Being aware of your surroundings is the first step to taking responsibility for your personal safety. Learning how to scan your perimeter and anticipate what others may do is part of being a safe and educated person. AG & AG continuously reminds women to keep your head on a swivel and keep up your guard — and situational awareness extends to your digital presence as well.
Here are 8 Smartphone Safety Tips to follow:
- Review your cell phone settings to ensure that you have personal information hidden from strangers. Start with your name that is listed for Hotspot, Bluetooth, or AirDrop. You don’t want connecting phones to look for a WiFi network and see “Pam Cantu’s iPhone” available. One quick Internet search and a stranger could use your photo to find your social accounts and everything about you. Change your device name to something anonymous (and potentially fun, like “NSA Wiretap”).
- Be mindful of the sensitive information that you store on your smartphone, such as your passwords for your banking apps, your “home” address listed in GPS apps, or your contacts (especially ones listed as “Mom” or “Hunky Hubby” that provide more personal information).
- Always ensure that your phone software is updated to provide you the latest security patches and protection. If your smartphone gives you a popup that an update is available, don’t ignore it forever.
- For your safety use a screen lock that requires a password or fingerprint to operate your phone and, if you use Siri or a voice command feature, disable it when your screen is locked. Your apps or photos in the wrong hands could be devastating.
- Practice safe web browsing by being cautious about sites that you visit. Just like your computer, your smartphone can encounter malware.
- Avoid using public USB outlets to charge your phone. Instead carry a charging block and plug into an actual power source to recharge.
- Double check your settings to disable any geolocating or geotagging that may be saved in your photos or social apps. Your location, even as specific as your neighborhood or venue name, can be saved in a picture’s metadata, so make sure that feature is turned off.
- Review your social media to ensure that your privacy settings are the way you want them. Make sure your cell phone number and location are not published. Perhaps avoid publicly posting photos of your family that reveal places, such as schools or extracurricular activities, where your children frequent, and set those posts to only appear to friends or a designated circle rather than the general public. Also check your settings for what photos and posts others are allowed to tag you in.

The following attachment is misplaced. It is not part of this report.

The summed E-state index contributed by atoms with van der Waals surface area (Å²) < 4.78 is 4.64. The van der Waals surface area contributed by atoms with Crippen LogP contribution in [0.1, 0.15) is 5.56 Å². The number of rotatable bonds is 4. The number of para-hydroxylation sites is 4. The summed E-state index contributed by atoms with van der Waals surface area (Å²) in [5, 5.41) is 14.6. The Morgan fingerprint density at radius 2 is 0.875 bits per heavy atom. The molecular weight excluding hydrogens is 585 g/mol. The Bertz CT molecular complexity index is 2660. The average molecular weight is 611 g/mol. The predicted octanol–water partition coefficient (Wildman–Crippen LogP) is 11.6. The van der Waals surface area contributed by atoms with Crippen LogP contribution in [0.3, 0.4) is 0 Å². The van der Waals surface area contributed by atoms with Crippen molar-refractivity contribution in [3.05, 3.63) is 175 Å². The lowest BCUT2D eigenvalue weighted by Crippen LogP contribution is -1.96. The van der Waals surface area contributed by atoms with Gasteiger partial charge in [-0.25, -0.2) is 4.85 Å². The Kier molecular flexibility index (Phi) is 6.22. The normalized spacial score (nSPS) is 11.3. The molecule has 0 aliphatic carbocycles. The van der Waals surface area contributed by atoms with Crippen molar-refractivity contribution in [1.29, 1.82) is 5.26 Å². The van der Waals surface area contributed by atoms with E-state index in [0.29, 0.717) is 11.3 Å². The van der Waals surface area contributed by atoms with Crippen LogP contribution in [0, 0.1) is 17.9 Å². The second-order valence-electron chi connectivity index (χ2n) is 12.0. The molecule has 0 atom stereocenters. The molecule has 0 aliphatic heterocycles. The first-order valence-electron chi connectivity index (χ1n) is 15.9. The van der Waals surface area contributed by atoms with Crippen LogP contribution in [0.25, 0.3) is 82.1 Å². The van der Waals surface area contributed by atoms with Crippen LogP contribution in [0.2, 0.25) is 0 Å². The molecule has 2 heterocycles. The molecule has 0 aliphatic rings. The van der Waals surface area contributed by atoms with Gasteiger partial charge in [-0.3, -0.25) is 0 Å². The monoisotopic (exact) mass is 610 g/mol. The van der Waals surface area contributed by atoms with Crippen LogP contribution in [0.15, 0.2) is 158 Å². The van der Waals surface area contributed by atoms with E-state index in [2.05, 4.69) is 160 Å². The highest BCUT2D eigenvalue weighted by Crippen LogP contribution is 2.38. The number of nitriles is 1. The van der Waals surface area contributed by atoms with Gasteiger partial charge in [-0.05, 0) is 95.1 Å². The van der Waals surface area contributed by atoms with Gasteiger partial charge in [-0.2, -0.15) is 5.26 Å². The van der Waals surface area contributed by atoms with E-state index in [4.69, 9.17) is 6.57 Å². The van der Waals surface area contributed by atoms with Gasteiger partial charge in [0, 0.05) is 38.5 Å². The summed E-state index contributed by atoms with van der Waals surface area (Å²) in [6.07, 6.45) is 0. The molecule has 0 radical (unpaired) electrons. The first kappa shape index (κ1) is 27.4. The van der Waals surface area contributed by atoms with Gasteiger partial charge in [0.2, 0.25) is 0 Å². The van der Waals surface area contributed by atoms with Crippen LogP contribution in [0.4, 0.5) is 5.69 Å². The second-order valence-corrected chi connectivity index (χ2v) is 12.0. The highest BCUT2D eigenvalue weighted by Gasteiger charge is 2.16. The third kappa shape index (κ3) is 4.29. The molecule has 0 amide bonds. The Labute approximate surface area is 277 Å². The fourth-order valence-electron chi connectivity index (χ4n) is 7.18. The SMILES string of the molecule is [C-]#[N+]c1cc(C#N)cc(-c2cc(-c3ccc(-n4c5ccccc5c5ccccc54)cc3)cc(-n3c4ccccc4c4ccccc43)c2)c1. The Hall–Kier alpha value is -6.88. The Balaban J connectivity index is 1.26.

With regards to personal safety, there are some great ways to use your phone. The obvious feature is the ability to call for emergency help; however, you may be surprised that most 9-1-1 systems aren’t equipped to handle data calls. In other words, you can video chat with your BFF and geolocate your Uber driver, but first responders don’t have the technology to find you or see you. Many municipalities and states are investing in data systems, but it is still several years away for most areas.
Some smartphone apps provide a service similar to alarm monitoring that acts as an interface for the caller and law enforcement. These apps can allow video conferencing and geolocating that can be recorded while the service communicates with a dispatcher. Some 9-1-1 systems do accept text messages, so check with your local officials to see if it is available in your area.
You can also check your phone for additional emergency communication features. For example, iPhone has settings for your Medical ID and local emergency service so that you can access them quickly. To send an emergency SOS signal:
- iPhone 8, 8+, or X: hold the lock button and one of the volume buttons at the same time;
- iPhone 7 or earlier: push the lock button on the right side 5x quickly).
Your smartphone is a great way to stay connected, but can be dangerous if you’re not aware. Not only can it be a huge distraction that keeps you from monitoring the world around you, it can cause you to unknowingly publicize information about yourself, your family, your finances, your location, and other private information. Use your smartphone to your advantage and ensure that you’re in control of your surroundings, both physically and digitally.